440. 101 Dalmatians (Directed by Clyde Geronimi, Hamilton Luske and Wolfgang Reitherman)
Ah. Finally. A little classic Disney, circa 1961. That would make me... negative twenty-nine when it came out. I'm glad the Disney vault doesn't forbid these movies from being crammed down every new generations throats or I'd have missed out on the greatest children's films ever made. True story. 101 Dalmatians is a favorite. Inside my exclusive top five favorite Disney cartoons, definitely.
There are over one hundred and one adorable puppies in this one movie. That's as precious as gold to a once dog-enthusiast. And for the villain-enthusiast I still am there's Cruella de Vil, who transforms into a road-raging demon after approving of mass dog slaughter. On counts of cute and terrifying it almost can't be beat.
Starting off as a cute movie about family 101 Dalmatians turns into a sprawling adventure, set against the backdrop of a dark and dreary London Winter. The darling little animals face Death square in the face, and laugh at him. All of this factors into 101 Dalmatians earning my undying respect, and mad props.
460. Balto (Directed by Simon Wells)
Balto... I have nothing to say about Balto. It was meh when I was five, and it doesn't ring any bells at nineteen. I can't even remember the bare-bones of the plot. He was a dog sled dog, right? Maybe he wanted to be a sled dog, but didn't get to because he was gray. Is it about racial tension? That poster looks like it has a mean dog. That must be his opposition. Alright. I give up. What was this movie about?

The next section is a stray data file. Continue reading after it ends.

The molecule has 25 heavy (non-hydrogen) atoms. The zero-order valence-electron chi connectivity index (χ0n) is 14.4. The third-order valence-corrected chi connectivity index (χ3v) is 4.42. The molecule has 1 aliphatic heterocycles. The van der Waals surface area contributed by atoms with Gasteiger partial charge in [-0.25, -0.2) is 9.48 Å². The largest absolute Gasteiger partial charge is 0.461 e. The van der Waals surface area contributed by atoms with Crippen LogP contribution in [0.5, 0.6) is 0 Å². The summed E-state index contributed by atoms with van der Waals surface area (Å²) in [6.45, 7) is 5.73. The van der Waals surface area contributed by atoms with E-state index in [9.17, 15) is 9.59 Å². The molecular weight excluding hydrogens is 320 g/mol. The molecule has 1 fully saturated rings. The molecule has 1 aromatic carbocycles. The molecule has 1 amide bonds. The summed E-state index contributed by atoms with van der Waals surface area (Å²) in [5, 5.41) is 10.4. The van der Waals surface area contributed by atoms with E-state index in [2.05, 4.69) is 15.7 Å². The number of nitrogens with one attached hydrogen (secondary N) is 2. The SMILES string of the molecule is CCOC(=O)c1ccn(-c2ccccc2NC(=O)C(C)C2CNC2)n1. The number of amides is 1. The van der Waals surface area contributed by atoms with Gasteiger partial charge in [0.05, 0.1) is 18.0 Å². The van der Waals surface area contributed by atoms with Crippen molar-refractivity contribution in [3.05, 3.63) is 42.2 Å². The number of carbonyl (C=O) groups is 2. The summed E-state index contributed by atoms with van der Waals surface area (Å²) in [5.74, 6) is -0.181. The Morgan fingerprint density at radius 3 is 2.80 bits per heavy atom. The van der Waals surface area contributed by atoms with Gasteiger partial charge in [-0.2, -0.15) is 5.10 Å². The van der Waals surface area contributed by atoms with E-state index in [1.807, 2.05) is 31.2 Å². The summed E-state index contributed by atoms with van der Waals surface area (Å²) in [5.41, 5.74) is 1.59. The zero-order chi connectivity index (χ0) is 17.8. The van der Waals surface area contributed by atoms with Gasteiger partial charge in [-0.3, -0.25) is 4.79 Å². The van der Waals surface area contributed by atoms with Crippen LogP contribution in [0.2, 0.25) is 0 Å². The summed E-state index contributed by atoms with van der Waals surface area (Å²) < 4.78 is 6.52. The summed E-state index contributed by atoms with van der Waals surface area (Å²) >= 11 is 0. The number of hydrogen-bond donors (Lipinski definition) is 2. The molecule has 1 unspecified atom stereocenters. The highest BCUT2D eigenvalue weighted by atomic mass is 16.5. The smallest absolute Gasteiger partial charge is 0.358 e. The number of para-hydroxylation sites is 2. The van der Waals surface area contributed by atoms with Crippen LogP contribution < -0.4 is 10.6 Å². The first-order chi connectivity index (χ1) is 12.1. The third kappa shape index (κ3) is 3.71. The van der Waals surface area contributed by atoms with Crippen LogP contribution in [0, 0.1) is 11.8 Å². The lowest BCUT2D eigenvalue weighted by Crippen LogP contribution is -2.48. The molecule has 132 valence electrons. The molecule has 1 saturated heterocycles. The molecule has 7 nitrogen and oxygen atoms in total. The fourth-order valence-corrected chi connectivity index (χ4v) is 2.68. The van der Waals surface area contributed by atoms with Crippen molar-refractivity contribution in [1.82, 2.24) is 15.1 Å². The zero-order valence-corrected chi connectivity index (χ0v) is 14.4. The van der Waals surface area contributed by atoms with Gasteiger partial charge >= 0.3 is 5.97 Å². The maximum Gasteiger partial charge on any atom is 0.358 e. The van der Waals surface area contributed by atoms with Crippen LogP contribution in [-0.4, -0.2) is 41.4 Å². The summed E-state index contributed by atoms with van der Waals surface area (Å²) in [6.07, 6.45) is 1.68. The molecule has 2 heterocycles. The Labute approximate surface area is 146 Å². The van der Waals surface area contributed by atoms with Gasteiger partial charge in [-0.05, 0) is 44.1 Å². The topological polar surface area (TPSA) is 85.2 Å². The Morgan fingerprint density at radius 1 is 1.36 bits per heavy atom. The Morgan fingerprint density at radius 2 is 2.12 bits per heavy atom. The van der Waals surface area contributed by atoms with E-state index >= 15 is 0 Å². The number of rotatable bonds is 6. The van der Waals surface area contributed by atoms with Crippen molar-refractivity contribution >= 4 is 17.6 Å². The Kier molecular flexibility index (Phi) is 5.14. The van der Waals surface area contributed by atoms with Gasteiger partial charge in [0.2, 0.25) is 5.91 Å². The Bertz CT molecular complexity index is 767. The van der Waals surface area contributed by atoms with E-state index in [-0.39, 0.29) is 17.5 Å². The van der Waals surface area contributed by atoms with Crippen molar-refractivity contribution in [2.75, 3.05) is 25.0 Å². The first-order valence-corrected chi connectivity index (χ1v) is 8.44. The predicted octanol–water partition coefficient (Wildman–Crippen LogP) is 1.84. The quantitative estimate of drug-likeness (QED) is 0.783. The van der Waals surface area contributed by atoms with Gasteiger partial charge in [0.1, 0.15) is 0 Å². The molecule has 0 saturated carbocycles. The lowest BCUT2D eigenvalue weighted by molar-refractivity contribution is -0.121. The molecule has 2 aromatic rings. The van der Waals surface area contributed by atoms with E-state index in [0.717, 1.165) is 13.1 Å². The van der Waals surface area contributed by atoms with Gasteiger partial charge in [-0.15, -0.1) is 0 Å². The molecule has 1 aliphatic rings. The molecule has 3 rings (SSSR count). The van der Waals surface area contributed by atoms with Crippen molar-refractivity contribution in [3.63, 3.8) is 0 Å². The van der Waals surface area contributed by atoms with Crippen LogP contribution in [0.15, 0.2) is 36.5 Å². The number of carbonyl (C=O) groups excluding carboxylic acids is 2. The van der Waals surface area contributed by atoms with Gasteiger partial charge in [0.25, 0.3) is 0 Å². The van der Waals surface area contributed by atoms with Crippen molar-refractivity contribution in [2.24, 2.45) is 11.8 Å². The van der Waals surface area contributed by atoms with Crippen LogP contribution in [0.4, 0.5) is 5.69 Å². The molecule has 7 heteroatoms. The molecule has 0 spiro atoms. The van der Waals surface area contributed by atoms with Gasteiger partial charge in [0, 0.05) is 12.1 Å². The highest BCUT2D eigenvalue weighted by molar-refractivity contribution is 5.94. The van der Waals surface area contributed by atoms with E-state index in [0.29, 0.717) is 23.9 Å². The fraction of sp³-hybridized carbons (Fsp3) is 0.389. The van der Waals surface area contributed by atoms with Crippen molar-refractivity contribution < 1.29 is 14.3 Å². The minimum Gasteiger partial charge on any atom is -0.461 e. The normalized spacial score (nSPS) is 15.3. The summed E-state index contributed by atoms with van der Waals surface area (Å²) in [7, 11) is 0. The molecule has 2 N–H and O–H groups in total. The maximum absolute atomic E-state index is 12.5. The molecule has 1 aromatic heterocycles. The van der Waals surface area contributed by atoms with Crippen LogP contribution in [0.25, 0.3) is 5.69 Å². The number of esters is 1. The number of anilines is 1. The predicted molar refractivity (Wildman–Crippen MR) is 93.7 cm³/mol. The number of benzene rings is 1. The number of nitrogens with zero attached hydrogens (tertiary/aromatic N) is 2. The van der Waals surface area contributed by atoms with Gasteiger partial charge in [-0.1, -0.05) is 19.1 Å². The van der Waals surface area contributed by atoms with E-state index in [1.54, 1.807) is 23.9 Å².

In the Leave It to Beaver movie Beaver pulls out Balto and is excited beyond reason to watch it with Eddie. Was I as excited as the Beave when I saw the trailer for Balto? I'm positive I was. Oh man! I just stomped my computer. I tried crossing my legs and knocked it off the table. That wasn't cool.
Interesting fact: Simon Wells is also the co-director of well-liked sequel to An American Tail, biblical Prince of Egypt and nightmarish We're Back! A Dinosaur's Story plus the upcoming adaptation of Mars Needs Moms!. You can't keep this guy away from exclamations.
480. Dumb and Dumber (Directed by Peter Farrelly and Bobby Farrelly)
I thought Dumb and Dumber was immature back when I was immature. I never sought it out on my own, but watched snippets at my friend's house quite a bit, and caught moments during my Dad's surfings. About every time TBS or TNT had it playing I'd end up seeing a minute more than the last time. It was on one of those very similar channels a lot in the mid-90s. It's one of the worst movies I've ever seen. Why do I feel this way? "Gasman" and X-Lax. Terrible movie.
Bad movies getting one paragraph feels right. The better the movie the more I'll say about it. Or... maybe I shouldn't speak so soon. My shortest post yet. I don't know how that makes me feel. Quality over quantity. Something over something.
- Eric T. Voigt, Only a Twenty